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Space Science Technology

Arctic Investigation Underway Into Solar Storm Sat-Nav Disruption 40

another random user writes "Scientists in the Arctic have launched an urgent investigation into how solar storms can disrupt sat-nav. Studies have revealed how space weather can cut the accuracy of GPS by tens of metres. Flares from the Sun interact with the upper atmosphere and can distort the signals from global positioning satellites. The project is under way at a remote observatory on a windswept mountainside in the Norwegian archipelago of Svalbard in the High Arctic. The site was chosen for its isolation from electronic pollution and for its position in relation to the Earth's magnetic field which flows from space down towards the far North."
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Arctic Investigation Underway Into Solar Storm Sat-Nav Disruption

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  • "Tens of metres" (Score:5, Interesting)

    by Baloroth ( 2370816 ) on Thursday October 11, 2012 @10:25PM (#41626491)

    "Tens of metres" is not exactly very precise, and it makes rather a large difference in precision if this is 20 metres or 99 metres: the first is annoying, the second might severely impair your ability to navigate, although I'd question that a bit. I mean, line of sight usually works, and in storms when it doesn't you really shouldn't be navigating close enough to the ground or a potential collision that even 100 metres off would be a dangerous problem, so am I missing something or is not that big an issue? Annoying, yes, and I can see the issue in S&R (gets a lot colder than the -20 mentioned in TFA that close to the poles, hell it gets colder than that here sometimes), but is there any highly important usage case where it would be an extremely detrimental problem?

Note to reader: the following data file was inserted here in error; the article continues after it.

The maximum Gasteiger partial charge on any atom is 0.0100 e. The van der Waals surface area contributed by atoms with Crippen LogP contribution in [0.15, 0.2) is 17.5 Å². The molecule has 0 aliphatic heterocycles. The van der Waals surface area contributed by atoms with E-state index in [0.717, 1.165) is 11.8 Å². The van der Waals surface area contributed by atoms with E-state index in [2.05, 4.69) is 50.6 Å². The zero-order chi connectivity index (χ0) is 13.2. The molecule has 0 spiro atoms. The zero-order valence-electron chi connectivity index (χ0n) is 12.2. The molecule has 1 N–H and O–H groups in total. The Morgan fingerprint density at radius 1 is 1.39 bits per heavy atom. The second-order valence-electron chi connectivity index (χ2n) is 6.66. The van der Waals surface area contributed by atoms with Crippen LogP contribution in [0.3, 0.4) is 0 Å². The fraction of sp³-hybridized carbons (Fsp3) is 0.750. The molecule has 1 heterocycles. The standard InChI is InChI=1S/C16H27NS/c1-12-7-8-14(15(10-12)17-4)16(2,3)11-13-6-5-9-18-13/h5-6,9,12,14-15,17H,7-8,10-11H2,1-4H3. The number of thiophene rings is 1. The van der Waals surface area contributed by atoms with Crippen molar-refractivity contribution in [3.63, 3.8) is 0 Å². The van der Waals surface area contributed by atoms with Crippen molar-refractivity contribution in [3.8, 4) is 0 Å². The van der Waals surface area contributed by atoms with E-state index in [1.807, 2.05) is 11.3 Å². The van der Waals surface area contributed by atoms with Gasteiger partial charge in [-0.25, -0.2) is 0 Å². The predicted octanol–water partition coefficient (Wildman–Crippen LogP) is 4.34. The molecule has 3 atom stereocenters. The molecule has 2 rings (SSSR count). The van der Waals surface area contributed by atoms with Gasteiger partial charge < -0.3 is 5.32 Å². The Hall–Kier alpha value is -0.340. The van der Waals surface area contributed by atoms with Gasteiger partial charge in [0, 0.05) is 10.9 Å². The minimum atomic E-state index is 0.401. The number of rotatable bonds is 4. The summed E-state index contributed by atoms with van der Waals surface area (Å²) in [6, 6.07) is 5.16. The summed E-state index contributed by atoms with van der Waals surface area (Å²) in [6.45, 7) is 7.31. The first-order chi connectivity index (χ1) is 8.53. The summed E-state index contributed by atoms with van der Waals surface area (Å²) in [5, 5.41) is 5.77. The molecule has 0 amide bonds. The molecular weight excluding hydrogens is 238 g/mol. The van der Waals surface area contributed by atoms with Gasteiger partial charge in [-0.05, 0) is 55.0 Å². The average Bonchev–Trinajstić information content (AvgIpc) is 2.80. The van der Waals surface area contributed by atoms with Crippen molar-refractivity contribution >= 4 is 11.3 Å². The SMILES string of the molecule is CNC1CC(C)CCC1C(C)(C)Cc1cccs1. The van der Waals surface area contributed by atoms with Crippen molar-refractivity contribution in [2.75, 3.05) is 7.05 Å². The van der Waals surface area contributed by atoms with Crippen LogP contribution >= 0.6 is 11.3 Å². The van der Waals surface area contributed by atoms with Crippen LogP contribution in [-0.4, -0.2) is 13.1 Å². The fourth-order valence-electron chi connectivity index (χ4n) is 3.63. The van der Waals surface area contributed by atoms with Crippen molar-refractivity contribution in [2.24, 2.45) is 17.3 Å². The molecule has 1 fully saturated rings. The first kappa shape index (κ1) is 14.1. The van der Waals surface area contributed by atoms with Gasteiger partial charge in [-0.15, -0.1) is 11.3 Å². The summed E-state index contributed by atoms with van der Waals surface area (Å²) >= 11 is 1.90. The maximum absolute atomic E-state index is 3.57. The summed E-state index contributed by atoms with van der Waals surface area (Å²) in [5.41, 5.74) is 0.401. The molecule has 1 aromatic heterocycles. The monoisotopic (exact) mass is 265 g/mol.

I'm also a bit curious why they don't just use DGPS [wikipedia.org] anyways, since that exists and it seems like it would solve the problem quite nicely. Added bonus that it helps even when there isn't a solar storm, and it's even more accurate than regular GPS.

    • by Charliemopps ( 1157495 ) on Thursday October 11, 2012 @10:29PM (#41626511)
      I think that's what they're trying to figure out.
    • it's the difference between landing on the runway or plowing through someone's house if you're landing on instruments.

      So yeah, fairly detrimental for the five hundred passengers.

      • it's the difference between landing on the runway or plowing through someone's house if you're landing on instruments.